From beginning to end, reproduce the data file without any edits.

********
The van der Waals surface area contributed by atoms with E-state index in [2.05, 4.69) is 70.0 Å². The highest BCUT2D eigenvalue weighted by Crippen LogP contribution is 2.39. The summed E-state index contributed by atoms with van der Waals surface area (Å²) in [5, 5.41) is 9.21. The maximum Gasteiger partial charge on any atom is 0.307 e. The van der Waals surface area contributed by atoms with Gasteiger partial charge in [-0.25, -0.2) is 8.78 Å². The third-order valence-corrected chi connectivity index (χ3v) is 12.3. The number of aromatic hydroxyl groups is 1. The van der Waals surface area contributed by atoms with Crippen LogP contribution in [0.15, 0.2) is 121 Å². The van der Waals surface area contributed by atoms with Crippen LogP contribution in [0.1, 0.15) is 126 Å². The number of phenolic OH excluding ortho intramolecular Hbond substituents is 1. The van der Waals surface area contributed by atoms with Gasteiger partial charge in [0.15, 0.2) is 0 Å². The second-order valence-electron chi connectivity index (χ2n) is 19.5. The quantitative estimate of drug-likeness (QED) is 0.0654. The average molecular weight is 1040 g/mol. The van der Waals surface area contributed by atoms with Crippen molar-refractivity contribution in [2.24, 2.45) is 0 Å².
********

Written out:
The van der Waals surface area contributed by atoms with E-state index in [2.05, 4.69) is 70.0 Å². The highest BCUT2D eigenvalue weighted by Crippen LogP contribution is 2.39. The summed E-state index contributed by atoms with van der Waals surface area (Å²) in [5, 5.41) is 9.21. The maximum Gasteiger partial charge on any atom is 0.307 e. The van der Waals surface area contributed by atoms with Gasteiger partial charge in [-0.25, -0.2) is 8.78 Å². The third-order valence-corrected chi connectivity index (χ3v) is 12.3. The number of aromatic hydroxyl groups is 1. The van der Waals surface area contributed by atoms with Crippen LogP contribution in [0.15, 0.2) is 121 Å². The van der Waals surface area contributed by atoms with Crippen LogP contribution in [0.1, 0.15) is 126 Å². The number of phenolic OH excluding ortho intramolecular Hbond substituents is 1. The van der Waals surface area contributed by atoms with Gasteiger partial charge in [0.15, 0.2) is 0 Å². The second-order valence-electron chi connectivity index (χ2n) is 19.5. The quantitative estimate of drug-likeness (QED) is 0.0654. The average molecular weight is 1040 g/mol. The van der Waals surface area contributed by atoms with Crippen molar-refractivity contribution in [2.24, 2.45) is 0 Å².